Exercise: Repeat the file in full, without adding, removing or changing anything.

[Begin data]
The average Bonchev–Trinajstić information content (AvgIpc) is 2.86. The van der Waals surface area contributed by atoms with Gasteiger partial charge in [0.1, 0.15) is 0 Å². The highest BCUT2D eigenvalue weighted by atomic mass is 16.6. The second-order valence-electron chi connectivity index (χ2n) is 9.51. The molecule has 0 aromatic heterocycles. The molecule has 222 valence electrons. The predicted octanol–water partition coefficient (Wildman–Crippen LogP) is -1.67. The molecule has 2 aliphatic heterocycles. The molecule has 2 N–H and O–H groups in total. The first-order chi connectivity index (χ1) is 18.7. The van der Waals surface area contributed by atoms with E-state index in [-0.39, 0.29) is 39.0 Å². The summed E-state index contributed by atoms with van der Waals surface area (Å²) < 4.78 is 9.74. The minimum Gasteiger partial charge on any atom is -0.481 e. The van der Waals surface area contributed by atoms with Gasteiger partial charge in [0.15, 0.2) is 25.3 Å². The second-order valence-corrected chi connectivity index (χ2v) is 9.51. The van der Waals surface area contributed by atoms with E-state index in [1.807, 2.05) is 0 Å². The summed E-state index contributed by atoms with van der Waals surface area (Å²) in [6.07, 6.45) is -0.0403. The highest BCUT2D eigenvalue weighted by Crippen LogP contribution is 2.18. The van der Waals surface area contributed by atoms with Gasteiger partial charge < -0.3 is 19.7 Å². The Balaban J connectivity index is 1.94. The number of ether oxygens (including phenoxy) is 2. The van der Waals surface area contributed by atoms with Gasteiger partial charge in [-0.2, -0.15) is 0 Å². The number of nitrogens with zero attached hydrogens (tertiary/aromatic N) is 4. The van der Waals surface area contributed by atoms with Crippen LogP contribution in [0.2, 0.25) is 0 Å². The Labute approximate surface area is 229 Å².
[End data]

The average Bonchev–Trinajstić information content (AvgIpc) is 2.86. The van der Waals surface area contributed by atoms with Gasteiger partial charge in [0.1, 0.15) is 0 Å². The highest BCUT2D eigenvalue weighted by atomic mass is 16.6. The second-order valence-electron chi connectivity index (χ2n) is 9.51. The molecule has 0 aromatic heterocycles. The molecule has 222 valence electrons. The predicted octanol–water partition coefficient (Wildman–Crippen LogP) is -1.67. The molecule has 2 aliphatic heterocycles. The molecule has 2 N–H and O–H groups in total. The first-order chi connectivity index (χ1) is 18.7. The van der Waals surface area contributed by atoms with E-state index in [-0.39, 0.29) is 39.0 Å². The summed E-state index contributed by atoms with van der Waals surface area (Å²) < 4.78 is 9.74. The minimum Gasteiger partial charge on any atom is -0.481 e. The van der Waals surface area contributed by atoms with Gasteiger partial charge in [0.15, 0.2) is 25.3 Å². The second-order valence-corrected chi connectivity index (χ2v) is 9.51. The van der Waals surface area contributed by atoms with E-state index in [1.807, 2.05) is 0 Å². The summed E-state index contributed by atoms with van der Waals surface area (Å²) in [6.07, 6.45) is -0.0403. The highest BCUT2D eigenvalue weighted by Crippen LogP contribution is 2.18. The van der Waals surface area contributed by atoms with Gasteiger partial charge < -0.3 is 19.7 Å². The Balaban J connectivity index is 1.94. The number of ether oxygens (including phenoxy) is 2. The van der Waals surface area contributed by atoms with Gasteiger partial charge in [-0.2, -0.15) is 0 Å². The number of nitrogens with zero attached hydrogens (tertiary/aromatic N) is 4. The van der Waals surface area contributed by atoms with Crippen LogP contribution in [0.2, 0.25) is 0 Å². The Labute approximate surface area is 229 Å².